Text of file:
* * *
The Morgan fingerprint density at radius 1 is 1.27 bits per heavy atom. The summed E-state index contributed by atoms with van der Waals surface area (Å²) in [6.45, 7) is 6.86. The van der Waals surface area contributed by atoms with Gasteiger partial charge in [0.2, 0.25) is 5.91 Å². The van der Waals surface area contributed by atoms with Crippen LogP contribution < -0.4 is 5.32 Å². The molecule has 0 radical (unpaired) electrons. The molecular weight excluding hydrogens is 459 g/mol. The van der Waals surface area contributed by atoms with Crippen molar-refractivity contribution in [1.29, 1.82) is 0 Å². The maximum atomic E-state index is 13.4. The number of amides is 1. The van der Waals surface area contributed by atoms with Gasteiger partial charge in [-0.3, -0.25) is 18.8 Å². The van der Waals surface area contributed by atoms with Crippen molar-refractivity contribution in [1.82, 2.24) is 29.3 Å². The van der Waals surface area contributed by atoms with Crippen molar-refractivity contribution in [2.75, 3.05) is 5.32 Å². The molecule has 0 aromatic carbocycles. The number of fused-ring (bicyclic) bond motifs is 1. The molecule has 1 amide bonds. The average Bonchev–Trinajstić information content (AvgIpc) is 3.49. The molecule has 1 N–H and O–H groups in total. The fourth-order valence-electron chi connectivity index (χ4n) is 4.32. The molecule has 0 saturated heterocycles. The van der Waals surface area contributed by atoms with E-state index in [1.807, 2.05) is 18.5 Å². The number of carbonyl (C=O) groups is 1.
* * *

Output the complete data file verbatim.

The Morgan fingerprint density at radius 1 is 1.27 bits per heavy atom. The summed E-state index contributed by atoms with van der Waals surface area (Å²) in [6.45, 7) is 6.86. The van der Waals surface area contributed by atoms with Gasteiger partial charge in [0.2, 0.25) is 5.91 Å². The van der Waals surface area contributed by atoms with Crippen LogP contribution < -0.4 is 5.32 Å². The molecule has 0 radical (unpaired) electrons. The molecular weight excluding hydrogens is 459 g/mol. The van der Waals surface area contributed by atoms with Crippen molar-refractivity contribution in [1.29, 1.82) is 0 Å². The maximum atomic E-state index is 13.4. The number of amides is 1. The van der Waals surface area contributed by atoms with Gasteiger partial charge in [-0.3, -0.25) is 18.8 Å². The van der Waals surface area contributed by atoms with Crippen molar-refractivity contribution in [1.82, 2.24) is 29.3 Å². The van der Waals surface area contributed by atoms with Crippen molar-refractivity contribution in [2.75, 3.05) is 5.32 Å². The molecule has 0 aromatic carbocycles. The number of fused-ring (bicyclic) bond motifs is 1. The molecule has 1 amide bonds. The average Bonchev–Trinajstić information content (AvgIpc) is 3.49. The molecule has 1 N–H and O–H groups in total. The fourth-order valence-electron chi connectivity index (χ4n) is 4.32. The molecule has 0 saturated heterocycles. The van der Waals surface area contributed by atoms with E-state index in [1.807, 2.05) is 18.5 Å². The number of carbonyl (C=O) groups is 1.